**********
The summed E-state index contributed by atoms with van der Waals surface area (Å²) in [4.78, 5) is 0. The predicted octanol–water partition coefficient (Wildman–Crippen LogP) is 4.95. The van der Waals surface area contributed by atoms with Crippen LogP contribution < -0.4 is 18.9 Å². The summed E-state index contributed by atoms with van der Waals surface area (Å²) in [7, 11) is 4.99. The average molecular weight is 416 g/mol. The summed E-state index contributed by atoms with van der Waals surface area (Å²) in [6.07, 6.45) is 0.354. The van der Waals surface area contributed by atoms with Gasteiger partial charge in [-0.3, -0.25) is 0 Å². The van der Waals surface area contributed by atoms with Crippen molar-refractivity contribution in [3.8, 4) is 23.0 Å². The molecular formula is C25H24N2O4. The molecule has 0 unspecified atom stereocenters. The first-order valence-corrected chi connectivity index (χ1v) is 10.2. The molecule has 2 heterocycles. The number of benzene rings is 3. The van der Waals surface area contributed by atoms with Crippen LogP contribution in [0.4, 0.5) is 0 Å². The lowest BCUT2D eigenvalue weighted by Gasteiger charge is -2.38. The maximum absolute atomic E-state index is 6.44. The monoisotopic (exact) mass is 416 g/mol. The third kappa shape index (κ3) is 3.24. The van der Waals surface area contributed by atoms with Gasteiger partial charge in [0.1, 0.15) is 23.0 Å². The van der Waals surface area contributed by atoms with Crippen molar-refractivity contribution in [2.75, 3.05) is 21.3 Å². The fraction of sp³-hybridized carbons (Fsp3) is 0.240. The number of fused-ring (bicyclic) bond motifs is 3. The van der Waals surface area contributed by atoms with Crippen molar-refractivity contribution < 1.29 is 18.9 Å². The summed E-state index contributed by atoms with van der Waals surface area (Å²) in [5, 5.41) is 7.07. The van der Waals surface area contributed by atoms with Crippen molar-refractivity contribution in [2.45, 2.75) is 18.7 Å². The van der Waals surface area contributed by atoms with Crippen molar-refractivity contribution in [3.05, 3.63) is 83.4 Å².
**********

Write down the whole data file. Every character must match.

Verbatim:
The summed E-state index contributed by atoms with van der Waals surface area (Å²) in [4.78, 5) is 0. The predicted octanol–water partition coefficient (Wildman–Crippen LogP) is 4.95. The van der Waals surface area contributed by atoms with Crippen LogP contribution < -0.4 is 18.9 Å². The summed E-state index contributed by atoms with van der Waals surface area (Å²) in [7, 11) is 4.99. The average molecular weight is 416 g/mol. The summed E-state index contributed by atoms with van der Waals surface area (Å²) in [6.07, 6.45) is 0.354. The van der Waals surface area contributed by atoms with Gasteiger partial charge in [-0.3, -0.25) is 0 Å². The van der Waals surface area contributed by atoms with Crippen molar-refractivity contribution in [3.8, 4) is 23.0 Å². The molecular formula is C25H24N2O4. The molecule has 0 unspecified atom stereocenters. The first-order valence-corrected chi connectivity index (χ1v) is 10.2. The molecule has 2 heterocycles. The number of benzene rings is 3. The van der Waals surface area contributed by atoms with Crippen LogP contribution in [0.4, 0.5) is 0 Å². The lowest BCUT2D eigenvalue weighted by Gasteiger charge is -2.38. The maximum absolute atomic E-state index is 6.44. The monoisotopic (exact) mass is 416 g/mol. The third kappa shape index (κ3) is 3.24. The van der Waals surface area contributed by atoms with Gasteiger partial charge in [0.1, 0.15) is 23.0 Å². The van der Waals surface area contributed by atoms with Crippen molar-refractivity contribution in [2.75, 3.05) is 21.3 Å². The fraction of sp³-hybridized carbons (Fsp3) is 0.240. The number of fused-ring (bicyclic) bond motifs is 3. The van der Waals surface area contributed by atoms with Crippen molar-refractivity contribution < 1.29 is 18.9 Å². The summed E-state index contributed by atoms with van der Waals surface area (Å²) in [5, 5.41) is 7.07. The van der Waals surface area contributed by atoms with Crippen molar-refractivity contribution in [2.45, 2.75) is 18.7 Å². The van der Waals surface area contributed by atoms with Crippen molar-refractivity contribution in [3.05, 3.63) is 83.4 Å².